Diary of a Network Geek

The trials and tribulations of a Certified Novell Engineer who's been stranded in Houston, Texas.


Free Network Mapping Tools

Filed under: Geek Work,The Tools — Posted by the Network Geek during the Hour of the Hare which is in the early morning or 7:30 am for you boring, normal people.
The moon is Waxing Crescent

This may not be a post for my regular readers.

So, I’ve been contracting for two weeks now and there’s a ton of work to do.
For those of you who know me, and know how I tend to approach what I do, one of my main goals is to get good documentation.  If you look at my resume, you know that I have changed jobs a lot.  And with every change has come a new, mostly-undocumented network for me to discover and, hopefully, improve.  As a result, I’ve used a bewildering array of network mapping and scanning tools.  Dark Reading has a list of free and low-cost network mapping tools, many of which I’ve used.  Since they review them all, I’ll only comment on the ones I’ve actually used and found useful.
First, there’s the venerable nmap.  Nmap has been around for a while and most of the more hardcore geeks, like me, have used it.  (And, yes, there is a Windows version of it, if you really want to use that.)  It’s probably one of the most complete, and oldest, tools on this list.  Though it’s more of a security finger-printing tool than a mapping tool in the sense that most of us mean.  Still, a security tool old enough and good enough to actually be used on-screen in The Matrix is pretty okay with me.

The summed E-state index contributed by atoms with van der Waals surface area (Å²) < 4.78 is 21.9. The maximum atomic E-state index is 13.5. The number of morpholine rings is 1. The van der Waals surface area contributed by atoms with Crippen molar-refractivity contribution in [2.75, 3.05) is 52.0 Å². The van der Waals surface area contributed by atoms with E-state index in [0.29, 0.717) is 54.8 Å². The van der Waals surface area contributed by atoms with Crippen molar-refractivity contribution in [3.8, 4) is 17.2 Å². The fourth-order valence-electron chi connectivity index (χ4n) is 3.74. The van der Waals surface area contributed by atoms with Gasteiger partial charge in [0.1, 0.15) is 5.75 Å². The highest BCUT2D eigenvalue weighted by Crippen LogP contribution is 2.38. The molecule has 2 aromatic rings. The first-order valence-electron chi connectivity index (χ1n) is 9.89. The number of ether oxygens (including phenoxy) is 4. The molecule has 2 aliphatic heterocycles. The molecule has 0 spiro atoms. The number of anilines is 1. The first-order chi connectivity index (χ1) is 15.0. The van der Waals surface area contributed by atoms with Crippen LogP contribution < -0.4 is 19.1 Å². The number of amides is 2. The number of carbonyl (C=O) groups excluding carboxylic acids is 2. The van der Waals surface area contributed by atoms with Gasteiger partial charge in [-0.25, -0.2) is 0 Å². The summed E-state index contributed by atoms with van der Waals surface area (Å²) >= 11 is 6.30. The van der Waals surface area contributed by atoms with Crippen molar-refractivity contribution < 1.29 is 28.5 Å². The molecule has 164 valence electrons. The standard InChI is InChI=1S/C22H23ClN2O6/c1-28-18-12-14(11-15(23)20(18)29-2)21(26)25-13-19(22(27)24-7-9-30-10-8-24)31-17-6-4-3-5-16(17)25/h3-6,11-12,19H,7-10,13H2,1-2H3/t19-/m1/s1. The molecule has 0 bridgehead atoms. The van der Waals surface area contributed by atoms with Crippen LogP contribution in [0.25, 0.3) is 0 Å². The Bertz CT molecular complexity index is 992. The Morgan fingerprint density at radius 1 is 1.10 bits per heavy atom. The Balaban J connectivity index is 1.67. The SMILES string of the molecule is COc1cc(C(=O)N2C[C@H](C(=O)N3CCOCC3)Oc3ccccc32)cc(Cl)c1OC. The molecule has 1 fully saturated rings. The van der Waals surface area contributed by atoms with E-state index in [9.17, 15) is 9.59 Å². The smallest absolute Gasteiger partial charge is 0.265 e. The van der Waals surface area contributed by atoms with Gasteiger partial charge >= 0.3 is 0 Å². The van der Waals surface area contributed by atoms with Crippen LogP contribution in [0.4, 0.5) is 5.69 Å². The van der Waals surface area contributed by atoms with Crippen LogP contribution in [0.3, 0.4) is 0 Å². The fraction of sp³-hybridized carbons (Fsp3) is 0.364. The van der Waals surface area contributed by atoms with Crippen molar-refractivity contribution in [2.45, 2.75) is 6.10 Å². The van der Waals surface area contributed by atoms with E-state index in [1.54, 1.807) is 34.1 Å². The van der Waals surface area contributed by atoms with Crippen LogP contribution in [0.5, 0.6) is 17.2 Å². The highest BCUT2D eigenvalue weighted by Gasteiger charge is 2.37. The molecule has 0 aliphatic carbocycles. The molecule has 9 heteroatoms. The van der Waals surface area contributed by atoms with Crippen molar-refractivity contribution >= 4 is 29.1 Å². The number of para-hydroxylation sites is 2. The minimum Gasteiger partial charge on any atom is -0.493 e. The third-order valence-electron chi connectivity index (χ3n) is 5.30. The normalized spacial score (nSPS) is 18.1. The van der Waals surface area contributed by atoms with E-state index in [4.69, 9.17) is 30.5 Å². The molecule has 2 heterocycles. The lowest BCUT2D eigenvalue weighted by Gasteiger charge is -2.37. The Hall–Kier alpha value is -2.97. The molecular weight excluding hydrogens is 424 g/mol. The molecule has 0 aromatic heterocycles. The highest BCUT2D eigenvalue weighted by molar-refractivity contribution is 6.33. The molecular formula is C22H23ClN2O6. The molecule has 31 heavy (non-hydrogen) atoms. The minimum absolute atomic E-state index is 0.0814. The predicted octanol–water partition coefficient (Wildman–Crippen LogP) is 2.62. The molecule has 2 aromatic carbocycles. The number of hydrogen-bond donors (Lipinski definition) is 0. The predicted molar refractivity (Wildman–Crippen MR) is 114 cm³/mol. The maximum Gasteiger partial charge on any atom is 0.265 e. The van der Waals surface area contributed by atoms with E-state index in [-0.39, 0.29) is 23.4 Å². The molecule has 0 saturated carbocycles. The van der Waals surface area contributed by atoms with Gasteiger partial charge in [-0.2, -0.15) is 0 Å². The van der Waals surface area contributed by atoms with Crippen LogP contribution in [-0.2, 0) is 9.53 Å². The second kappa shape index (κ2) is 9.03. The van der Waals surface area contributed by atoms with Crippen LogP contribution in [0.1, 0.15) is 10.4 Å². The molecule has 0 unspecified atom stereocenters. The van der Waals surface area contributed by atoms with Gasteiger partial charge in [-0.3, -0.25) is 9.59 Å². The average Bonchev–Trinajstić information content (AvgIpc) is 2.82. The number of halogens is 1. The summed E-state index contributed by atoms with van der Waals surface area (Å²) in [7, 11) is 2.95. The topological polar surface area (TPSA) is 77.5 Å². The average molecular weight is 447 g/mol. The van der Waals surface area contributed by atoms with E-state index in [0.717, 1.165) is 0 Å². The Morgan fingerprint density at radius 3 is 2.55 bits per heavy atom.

For simple listing of the IP addresses and hosts on a network, I really like Overlook Fing.  It’s pretty basic and actually command-line based with a Windows launching text interface to configure it.  The output is pretty basic, but you can quickly dump a list of device names and IP addresses, with probable manufacturer information to help identify the machines.  Also, they seem to have added a paid service that monitors your network and alerts you to changes, which seems interesting, but I’m usually on a budget, so I’ll stick with the free option.
If you want a nicer interface and more Windows-optimized IP network scanner, try Advanced IP Scanner.  Again, it’s pretty basic and simple, but it’s also free and super easy to use.  And, starting with at least a list of IP addresses with host names may be more documentation than a lot of new network administrators start with when they take over a network.
And, then there’s Spiceworks, which most folks think of as a helpdesk ticketing system, but actually has some fantastic network management and mapping tools built into it, too.  In fact, I initially installed it at my last full-time gig to keep track of all the user requests I was getting, but really ended up loving it for the reporting tools and ability to track machines on the network.  It’s free, and takes a little bit of work to get setup right for pulling in all the details of your network, but it’s totally worth it.  The user support forums are great and there are a lot of tools and custom reports being added for it all the time.  If you hunt a bit, you can find pretty much every answer to your question on the user forums.  I even found a way to automate emailing the weekly reports to everyone in IT and management.

One tool that Dark Reading does not mention that I find useful is Network Notepad.  Again, a free tool, but with a paid option.  The free tool, which is all I’ve used, is great for making an actual graphic map of your network. It takes a little getting used to, but once you get the hang of it, this is a pretty valuable tool.  For instance, if you add the IP address to the host on the map, you can ping or RDP right from the network map to the device.  In fact, I liked it so well, I whipped together an object library, using someone else’s free 3D icons, that I’ve attached to the bottom of this post.  So, enjoy that and enjoy your weekend!